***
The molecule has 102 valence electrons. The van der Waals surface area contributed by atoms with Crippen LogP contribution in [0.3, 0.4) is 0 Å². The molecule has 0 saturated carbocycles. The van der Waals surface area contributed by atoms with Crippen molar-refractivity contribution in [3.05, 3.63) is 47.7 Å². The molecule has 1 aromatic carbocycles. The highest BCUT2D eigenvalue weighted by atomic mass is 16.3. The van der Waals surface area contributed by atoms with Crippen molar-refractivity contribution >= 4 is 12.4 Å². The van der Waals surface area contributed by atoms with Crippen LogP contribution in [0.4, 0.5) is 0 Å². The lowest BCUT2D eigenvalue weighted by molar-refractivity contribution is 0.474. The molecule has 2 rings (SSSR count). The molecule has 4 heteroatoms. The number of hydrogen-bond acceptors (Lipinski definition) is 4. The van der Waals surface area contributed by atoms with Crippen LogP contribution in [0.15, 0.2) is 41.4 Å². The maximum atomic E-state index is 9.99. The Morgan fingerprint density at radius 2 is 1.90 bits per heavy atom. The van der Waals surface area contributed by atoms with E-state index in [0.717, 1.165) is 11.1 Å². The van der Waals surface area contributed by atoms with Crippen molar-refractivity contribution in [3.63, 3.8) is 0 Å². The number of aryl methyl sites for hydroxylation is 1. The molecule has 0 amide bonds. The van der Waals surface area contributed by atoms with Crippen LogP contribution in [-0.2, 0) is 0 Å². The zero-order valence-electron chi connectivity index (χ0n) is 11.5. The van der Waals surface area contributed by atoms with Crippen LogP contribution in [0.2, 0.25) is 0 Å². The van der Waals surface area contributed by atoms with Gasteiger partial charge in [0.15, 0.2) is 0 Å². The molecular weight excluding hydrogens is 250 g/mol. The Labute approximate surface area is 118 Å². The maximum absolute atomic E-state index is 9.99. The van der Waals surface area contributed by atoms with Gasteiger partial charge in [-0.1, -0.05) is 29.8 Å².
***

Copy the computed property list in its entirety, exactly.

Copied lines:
The molecule has 102 valence electrons. The van der Waals surface area contributed by atoms with Crippen LogP contribution in [0.3, 0.4) is 0 Å². The molecule has 0 saturated carbocycles. The van der Waals surface area contributed by atoms with Crippen molar-refractivity contribution in [3.05, 3.63) is 47.7 Å². The molecule has 1 aromatic carbocycles. The highest BCUT2D eigenvalue weighted by atomic mass is 16.3. The van der Waals surface area contributed by atoms with Crippen molar-refractivity contribution >= 4 is 12.4 Å². The van der Waals surface area contributed by atoms with Crippen LogP contribution in [0.4, 0.5) is 0 Å². The lowest BCUT2D eigenvalue weighted by molar-refractivity contribution is 0.474. The molecule has 2 rings (SSSR count). The molecule has 4 heteroatoms. The number of hydrogen-bond acceptors (Lipinski definition) is 4. The van der Waals surface area contributed by atoms with Crippen LogP contribution in [0.15, 0.2) is 41.4 Å². The maximum atomic E-state index is 9.99. The Morgan fingerprint density at radius 2 is 1.90 bits per heavy atom. The van der Waals surface area contributed by atoms with E-state index in [0.717, 1.165) is 11.1 Å². The van der Waals surface area contributed by atoms with Crippen molar-refractivity contribution in [3.63, 3.8) is 0 Å². The number of aryl methyl sites for hydroxylation is 1. The molecule has 0 amide bonds. The van der Waals surface area contributed by atoms with Crippen LogP contribution in [-0.2, 0) is 0 Å². The zero-order valence-electron chi connectivity index (χ0n) is 11.5. The van der Waals surface area contributed by atoms with Crippen LogP contribution in [0.2, 0.25) is 0 Å². The van der Waals surface area contributed by atoms with Gasteiger partial charge in [0.15, 0.2) is 0 Å². The molecular weight excluding hydrogens is 250 g/mol. The Labute approximate surface area is 118 Å². The maximum absolute atomic E-state index is 9.99. The van der Waals surface area contributed by atoms with Gasteiger partial charge in [-0.1, -0.05) is 29.8 Å².